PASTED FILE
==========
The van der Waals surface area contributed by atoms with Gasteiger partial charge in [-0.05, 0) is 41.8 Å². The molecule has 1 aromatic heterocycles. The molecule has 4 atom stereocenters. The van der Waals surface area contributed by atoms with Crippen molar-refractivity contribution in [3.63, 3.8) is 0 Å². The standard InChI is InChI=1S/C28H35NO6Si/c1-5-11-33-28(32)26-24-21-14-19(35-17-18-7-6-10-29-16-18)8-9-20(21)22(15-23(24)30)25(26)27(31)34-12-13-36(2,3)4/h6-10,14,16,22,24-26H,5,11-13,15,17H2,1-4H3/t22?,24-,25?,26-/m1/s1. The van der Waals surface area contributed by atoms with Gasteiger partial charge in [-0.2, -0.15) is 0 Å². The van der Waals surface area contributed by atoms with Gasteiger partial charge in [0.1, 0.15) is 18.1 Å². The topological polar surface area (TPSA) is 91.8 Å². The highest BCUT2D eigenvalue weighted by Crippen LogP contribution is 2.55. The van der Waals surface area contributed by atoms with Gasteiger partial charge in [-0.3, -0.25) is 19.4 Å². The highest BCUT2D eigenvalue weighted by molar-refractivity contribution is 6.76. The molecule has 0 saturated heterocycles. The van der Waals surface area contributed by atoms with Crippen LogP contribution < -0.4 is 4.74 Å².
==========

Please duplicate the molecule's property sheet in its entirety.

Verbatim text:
The van der Waals surface area contributed by atoms with Gasteiger partial charge in [-0.05, 0) is 41.8 Å². The molecule has 1 aromatic heterocycles. The molecule has 4 atom stereocenters. The van der Waals surface area contributed by atoms with Crippen molar-refractivity contribution in [3.63, 3.8) is 0 Å². The standard InChI is InChI=1S/C28H35NO6Si/c1-5-11-33-28(32)26-24-21-14-19(35-17-18-7-6-10-29-16-18)8-9-20(21)22(15-23(24)30)25(26)27(31)34-12-13-36(2,3)4/h6-10,14,16,22,24-26H,5,11-13,15,17H2,1-4H3/t22?,24-,25?,26-/m1/s1. The van der Waals surface area contributed by atoms with Gasteiger partial charge in [-0.2, -0.15) is 0 Å². The van der Waals surface area contributed by atoms with Gasteiger partial charge in [0.1, 0.15) is 18.1 Å². The topological polar surface area (TPSA) is 91.8 Å². The highest BCUT2D eigenvalue weighted by Crippen LogP contribution is 2.55. The van der Waals surface area contributed by atoms with Gasteiger partial charge in [-0.3, -0.25) is 19.4 Å². The highest BCUT2D eigenvalue weighted by molar-refractivity contribution is 6.76. The molecule has 0 saturated heterocycles. The van der Waals surface area contributed by atoms with Crippen LogP contribution < -0.4 is 4.74 Å².